A college or university campus was once marked by its dynamic environment, full of the energy and excitement of the youth. Only, the iconic image of that vibrancy has changed in the last few decades. The once common sight of loud and noisy activities in the quad has given way to a scene where almost every head is bent over a digital device, furiously typing away. Contrary to popular belief, it isn’t just texting for fun—it’s how the new kids on the block learn.
The current generation of campus dwellers uses these new devices with natural, almost instinctual, ease. Students find it convenient to access everything via devices―from managing personal and social lives to education. They use smartphone apps to register for courses, check on their finances, access campus security, and browse food options. Entertainment-like videos, gaming, and social applications now form an essential element of life on campus. The overall campus experience is elevated when students are able to bring their personal devices with them everywhere.
In such a world where devices are always on, always connected, are cloud-driven and mobile, it’s vital that there be a rock-solid foundation of reliable Wi-Fi that can support it. As a matter of fact, from classrooms to dorms, libraries to restaurants, sports fields to basement parking decks, students have come to expect uninterrupted Wi-Fi everywhere.
Education has become personalized like never before. Students can now customize their learning based on their individual goals and interests in a manner not unlike putting together a playlist on their iPod. Courses and curricula as we knew them have gone out of the window and have been replaced with the “post-course era” in higher education.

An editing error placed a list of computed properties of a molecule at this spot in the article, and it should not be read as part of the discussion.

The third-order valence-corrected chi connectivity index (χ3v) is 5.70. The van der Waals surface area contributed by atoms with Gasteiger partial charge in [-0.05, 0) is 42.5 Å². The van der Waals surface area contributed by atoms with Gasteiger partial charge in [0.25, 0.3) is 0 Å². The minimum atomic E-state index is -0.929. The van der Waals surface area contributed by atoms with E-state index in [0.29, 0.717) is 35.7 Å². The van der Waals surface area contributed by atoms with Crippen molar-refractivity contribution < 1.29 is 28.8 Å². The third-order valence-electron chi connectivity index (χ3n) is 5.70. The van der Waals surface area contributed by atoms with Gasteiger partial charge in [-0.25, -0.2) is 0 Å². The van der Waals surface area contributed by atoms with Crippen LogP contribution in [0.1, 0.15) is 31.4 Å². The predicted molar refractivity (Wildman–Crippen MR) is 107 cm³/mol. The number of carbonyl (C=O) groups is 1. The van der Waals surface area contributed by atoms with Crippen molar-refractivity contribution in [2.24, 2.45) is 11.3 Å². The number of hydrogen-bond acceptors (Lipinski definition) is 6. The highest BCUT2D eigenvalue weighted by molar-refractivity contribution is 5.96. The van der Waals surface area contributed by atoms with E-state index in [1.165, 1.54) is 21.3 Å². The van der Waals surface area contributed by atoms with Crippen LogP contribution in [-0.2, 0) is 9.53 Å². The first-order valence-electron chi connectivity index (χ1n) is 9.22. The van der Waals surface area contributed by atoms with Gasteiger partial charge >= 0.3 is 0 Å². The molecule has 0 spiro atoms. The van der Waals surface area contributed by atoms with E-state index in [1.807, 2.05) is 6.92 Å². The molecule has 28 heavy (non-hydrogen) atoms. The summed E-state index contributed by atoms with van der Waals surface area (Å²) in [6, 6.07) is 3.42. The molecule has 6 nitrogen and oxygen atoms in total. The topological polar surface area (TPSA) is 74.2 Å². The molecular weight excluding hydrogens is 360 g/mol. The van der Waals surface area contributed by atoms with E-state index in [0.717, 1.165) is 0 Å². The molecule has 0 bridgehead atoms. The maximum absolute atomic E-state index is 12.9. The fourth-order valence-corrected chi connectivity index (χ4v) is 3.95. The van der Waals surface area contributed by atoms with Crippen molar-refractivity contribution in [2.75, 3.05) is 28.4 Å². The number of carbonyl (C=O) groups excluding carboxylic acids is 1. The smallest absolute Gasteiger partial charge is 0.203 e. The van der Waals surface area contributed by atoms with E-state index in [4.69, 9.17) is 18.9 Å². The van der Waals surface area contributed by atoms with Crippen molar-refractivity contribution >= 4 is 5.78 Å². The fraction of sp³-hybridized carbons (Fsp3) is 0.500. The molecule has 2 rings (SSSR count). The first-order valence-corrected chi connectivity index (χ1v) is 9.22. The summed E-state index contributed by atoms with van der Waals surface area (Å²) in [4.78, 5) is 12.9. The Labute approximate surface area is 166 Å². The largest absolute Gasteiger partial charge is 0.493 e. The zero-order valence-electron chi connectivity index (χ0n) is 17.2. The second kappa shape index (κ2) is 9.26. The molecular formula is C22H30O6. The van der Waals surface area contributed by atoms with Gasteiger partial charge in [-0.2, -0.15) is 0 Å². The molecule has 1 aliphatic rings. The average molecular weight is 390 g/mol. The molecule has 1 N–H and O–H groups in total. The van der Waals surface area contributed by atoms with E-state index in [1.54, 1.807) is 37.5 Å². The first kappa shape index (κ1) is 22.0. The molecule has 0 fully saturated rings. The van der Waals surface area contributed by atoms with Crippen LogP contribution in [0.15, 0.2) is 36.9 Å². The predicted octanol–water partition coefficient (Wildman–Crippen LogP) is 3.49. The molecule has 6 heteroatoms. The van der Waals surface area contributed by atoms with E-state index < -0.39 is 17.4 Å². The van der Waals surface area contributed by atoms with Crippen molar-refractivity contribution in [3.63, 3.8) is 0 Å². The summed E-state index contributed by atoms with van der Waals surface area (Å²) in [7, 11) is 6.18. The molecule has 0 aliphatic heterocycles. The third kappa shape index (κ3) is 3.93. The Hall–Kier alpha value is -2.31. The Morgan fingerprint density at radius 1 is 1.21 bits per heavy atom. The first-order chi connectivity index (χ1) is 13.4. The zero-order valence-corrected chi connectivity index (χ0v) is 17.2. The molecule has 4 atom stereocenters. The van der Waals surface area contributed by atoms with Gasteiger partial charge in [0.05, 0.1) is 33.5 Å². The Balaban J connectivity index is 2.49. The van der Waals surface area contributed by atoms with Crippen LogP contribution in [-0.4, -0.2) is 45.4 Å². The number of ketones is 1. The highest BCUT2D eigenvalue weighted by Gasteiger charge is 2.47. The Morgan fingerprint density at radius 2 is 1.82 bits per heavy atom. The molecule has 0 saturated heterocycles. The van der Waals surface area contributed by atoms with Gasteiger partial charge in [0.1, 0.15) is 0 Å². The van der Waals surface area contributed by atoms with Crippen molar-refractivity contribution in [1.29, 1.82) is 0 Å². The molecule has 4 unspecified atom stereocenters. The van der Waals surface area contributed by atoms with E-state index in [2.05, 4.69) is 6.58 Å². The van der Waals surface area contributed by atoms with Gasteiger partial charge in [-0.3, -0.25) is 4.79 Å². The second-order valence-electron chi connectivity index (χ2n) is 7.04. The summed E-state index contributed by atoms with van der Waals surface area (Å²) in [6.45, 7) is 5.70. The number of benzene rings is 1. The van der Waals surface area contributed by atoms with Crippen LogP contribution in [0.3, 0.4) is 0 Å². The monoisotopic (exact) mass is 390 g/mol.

This in turn has meant an upsurge in the adoption of blended learning models. Massive Open Online Courses (MOOCs) are no longer a novelty. There is a spurt of online modules in higher education, even in institutions that have traditionally endorsed in-person learning. The enabler of growth in this dimension may be digital technology, but it does not stand upfront; instead, the emphasis is on students’ lives and learning experiences for which technology is a catalyst.
Adaptability and Growth of Infrastructure
All campuses today are expected to provide and manage connectivity for a variety of devices. This connectivity has to be hassle-free for the users and the techs who manage the networks. In addition, this stellar service is expected to reach across hundreds of classrooms, dorm rooms, common areas, and several thousand devices.
Today’s campuses demand Wi-Fi infrastructure that can dynamically optimize for diverse devices that connect to it. It is also expected to continually reconfigure to address issues such as interference, fluctuating density of devices, and coverage or performance problems.
Re-entering credentials to log onto the network can be a pain for anyone. Young students have even less patience for this. If they have to do it over again and again for several devices, it can make for a truly unhappy crowd on-campus. It’s not just the students. At any given time, an educational institution hosts several guests, faculty, visitors, etc. They too have come to expect the same quality of Wi-Fi, while maintaining a high level of security.
Making on-boarding simple, secure, and scalable is at the core of keeping campus life humming for its students and staff. With use of mobile phones, online education, cloud-based applications, and BYOE (Bring Your Own Everything), IT departments on campuses are having to reconfigure their support strategies and their security policies.
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